In This Issue
History is narrative, and narrative celebrates defiance. From one Martin Luther to the other, humanity has revered those who refuse to compromise on their principles. By contrast, concession can sometimes feel a lot like cowardice. Winston Churchill, the “British Bulldog” who prevented Nazis from goose-stepping across Western Europe, ranks among the most respected leaders of the last century; Prime Minister Neville Chamberlain, Churchill’s predecessor and the capable leader who famously tried to appease a young Adolf Hitler, does not.
There are countless other examples of conciliatory policies being exploited on the world stage today. As John Berkay notes, when the US government inked an agreement with the Taliban in February, it left behind a broken nation that will surely be dominated by insurgents for decades to come. All too often, it seems, leaders who are desperate for peace deal away their principles in the process.
On the other hand, politics is no place for romantics—the stakes are too high. Reciprocity has underpinned the greatest peacebuilding efforts in human history, from the formation of the European Union to the Camp David Accords. Given that legacy, Will Schrepferman underscores the importance of establishing international agreements before entering a new age of space exploration. Likewise, Bernard Aronson, a US diplomat who worked on the Colombian peace process, leaves us with a crucial reminder: while no one gets everything in a negotiation, everyone gets something. Zero-sum mentalities are best left on the battlefield.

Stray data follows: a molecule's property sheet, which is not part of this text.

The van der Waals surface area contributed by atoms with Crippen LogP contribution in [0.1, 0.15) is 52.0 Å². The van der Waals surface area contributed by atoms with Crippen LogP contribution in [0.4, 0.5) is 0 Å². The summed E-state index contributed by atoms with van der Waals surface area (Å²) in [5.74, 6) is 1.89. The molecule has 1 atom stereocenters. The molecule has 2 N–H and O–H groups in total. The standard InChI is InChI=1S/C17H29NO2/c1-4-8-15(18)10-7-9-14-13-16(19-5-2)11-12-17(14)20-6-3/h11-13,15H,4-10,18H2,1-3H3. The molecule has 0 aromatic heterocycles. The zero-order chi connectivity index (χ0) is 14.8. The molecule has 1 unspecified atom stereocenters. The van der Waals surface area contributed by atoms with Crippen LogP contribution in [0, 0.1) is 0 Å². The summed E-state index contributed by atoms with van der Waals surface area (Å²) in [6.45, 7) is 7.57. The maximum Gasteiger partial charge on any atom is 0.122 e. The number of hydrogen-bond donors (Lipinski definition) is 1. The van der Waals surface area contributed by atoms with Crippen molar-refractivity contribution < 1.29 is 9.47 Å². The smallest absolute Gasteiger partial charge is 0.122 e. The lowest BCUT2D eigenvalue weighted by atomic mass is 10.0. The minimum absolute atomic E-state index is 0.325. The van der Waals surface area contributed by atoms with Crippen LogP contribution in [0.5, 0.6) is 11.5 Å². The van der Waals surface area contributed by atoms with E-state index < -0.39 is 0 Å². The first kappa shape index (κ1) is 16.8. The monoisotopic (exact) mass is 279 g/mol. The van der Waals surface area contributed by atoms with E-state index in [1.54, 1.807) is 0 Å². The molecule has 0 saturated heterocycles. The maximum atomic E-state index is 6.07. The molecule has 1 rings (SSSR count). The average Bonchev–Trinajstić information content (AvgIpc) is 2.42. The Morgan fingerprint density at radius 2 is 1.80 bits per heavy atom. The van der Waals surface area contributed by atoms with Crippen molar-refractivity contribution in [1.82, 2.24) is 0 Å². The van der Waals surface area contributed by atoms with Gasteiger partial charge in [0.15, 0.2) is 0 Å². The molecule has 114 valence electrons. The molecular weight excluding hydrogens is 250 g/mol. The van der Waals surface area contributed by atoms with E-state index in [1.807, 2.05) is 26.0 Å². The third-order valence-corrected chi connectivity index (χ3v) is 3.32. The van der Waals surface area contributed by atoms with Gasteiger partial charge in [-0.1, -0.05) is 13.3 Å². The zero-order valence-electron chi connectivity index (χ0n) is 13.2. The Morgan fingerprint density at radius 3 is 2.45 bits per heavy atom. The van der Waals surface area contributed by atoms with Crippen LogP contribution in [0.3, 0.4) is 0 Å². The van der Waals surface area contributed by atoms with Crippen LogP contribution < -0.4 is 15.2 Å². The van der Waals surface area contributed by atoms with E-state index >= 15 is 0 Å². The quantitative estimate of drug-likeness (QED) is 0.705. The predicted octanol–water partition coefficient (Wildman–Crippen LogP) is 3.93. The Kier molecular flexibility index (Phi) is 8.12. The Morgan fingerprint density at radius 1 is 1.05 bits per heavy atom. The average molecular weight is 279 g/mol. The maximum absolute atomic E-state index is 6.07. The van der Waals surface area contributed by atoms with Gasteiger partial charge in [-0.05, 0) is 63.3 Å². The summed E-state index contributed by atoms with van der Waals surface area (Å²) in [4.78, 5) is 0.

Beyond the cover topic, this issue features analysis of emerging issues in international relations. As the world deals with the fallout from COVID-19, Joy Ding considers the implications for intellectual property in the pharmaceutical industry. Kendrick Foster reviews the cultural significance of yerba mate, a lucrative crop for farmers in Argentina, Paraguay, and Uruguay that is now making the jump to the developed world. And Norwegian Prime Minister Erna Solberg, a durable center-right voice in Scandinavian politics, provides her thoughts on the pandemic, her own growth as a leader, and the future of Europe.
The German sociologist Max Weber once said, “Politics is a strong and slow boring of hard boards. It takes both passion and perspective.” Most would agree that slow progress is better than no progress at all. Even so, political compromise is often unpopular, requiring the kind of courage recognized only in the footnotes of textbooks. There are times to take a stand, and there are times to work within the system. The greatest leaders are those who can tell the difference.
Until next time,
Garrett Walker and Haig Cholakian